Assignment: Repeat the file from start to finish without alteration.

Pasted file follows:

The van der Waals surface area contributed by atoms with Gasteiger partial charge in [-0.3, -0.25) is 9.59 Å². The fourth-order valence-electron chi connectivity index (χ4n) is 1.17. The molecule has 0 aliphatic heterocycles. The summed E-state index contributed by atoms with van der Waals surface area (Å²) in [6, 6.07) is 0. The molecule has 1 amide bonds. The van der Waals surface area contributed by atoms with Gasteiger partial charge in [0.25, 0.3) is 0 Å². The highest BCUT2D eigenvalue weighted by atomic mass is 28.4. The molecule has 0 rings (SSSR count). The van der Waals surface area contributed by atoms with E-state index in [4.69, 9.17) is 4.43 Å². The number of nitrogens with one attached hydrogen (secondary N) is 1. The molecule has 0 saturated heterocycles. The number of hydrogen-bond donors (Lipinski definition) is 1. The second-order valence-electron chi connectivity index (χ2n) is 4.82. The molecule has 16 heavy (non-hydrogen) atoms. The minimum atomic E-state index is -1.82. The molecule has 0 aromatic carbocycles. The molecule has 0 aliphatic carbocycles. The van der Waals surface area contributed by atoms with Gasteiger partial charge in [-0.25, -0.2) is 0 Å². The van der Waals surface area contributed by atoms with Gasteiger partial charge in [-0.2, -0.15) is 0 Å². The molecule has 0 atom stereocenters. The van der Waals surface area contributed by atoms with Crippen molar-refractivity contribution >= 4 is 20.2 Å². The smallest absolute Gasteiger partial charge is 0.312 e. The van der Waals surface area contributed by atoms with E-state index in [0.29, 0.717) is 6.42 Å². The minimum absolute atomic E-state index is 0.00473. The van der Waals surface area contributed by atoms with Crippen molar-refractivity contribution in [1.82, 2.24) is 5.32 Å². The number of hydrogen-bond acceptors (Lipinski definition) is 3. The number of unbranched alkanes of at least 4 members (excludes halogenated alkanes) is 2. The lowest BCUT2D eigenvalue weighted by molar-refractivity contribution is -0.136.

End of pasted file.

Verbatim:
The van der Waals surface area contributed by atoms with Gasteiger partial charge in [-0.3, -0.25) is 9.59 Å². The fourth-order valence-electron chi connectivity index (χ4n) is 1.17. The molecule has 0 aliphatic heterocycles. The summed E-state index contributed by atoms with van der Waals surface area (Å²) in [6, 6.07) is 0. The molecule has 1 amide bonds. The van der Waals surface area contributed by atoms with Gasteiger partial charge in [0.25, 0.3) is 0 Å². The highest BCUT2D eigenvalue weighted by atomic mass is 28.4. The molecule has 0 rings (SSSR count). The van der Waals surface area contributed by atoms with E-state index in [4.69, 9.17) is 4.43 Å². The number of nitrogens with one attached hydrogen (secondary N) is 1. The molecule has 0 saturated heterocycles. The number of hydrogen-bond donors (Lipinski definition) is 1. The second-order valence-electron chi connectivity index (χ2n) is 4.82. The molecule has 16 heavy (non-hydrogen) atoms. The minimum atomic E-state index is -1.82. The molecule has 0 aromatic carbocycles. The molecule has 0 aliphatic carbocycles. The van der Waals surface area contributed by atoms with Gasteiger partial charge in [-0.25, -0.2) is 0 Å². The van der Waals surface area contributed by atoms with Gasteiger partial charge in [-0.2, -0.15) is 0 Å². The molecule has 0 atom stereocenters. The van der Waals surface area contributed by atoms with Crippen molar-refractivity contribution >= 4 is 20.2 Å². The smallest absolute Gasteiger partial charge is 0.312 e. The van der Waals surface area contributed by atoms with E-state index in [0.29, 0.717) is 6.42 Å². The minimum absolute atomic E-state index is 0.00473. The van der Waals surface area contributed by atoms with Crippen molar-refractivity contribution in [1.82, 2.24) is 5.32 Å². The number of hydrogen-bond acceptors (Lipinski definition) is 3. The number of unbranched alkanes of at least 4 members (excludes halogenated alkanes) is 2. The lowest BCUT2D eigenvalue weighted by molar-refractivity contribution is -0.136.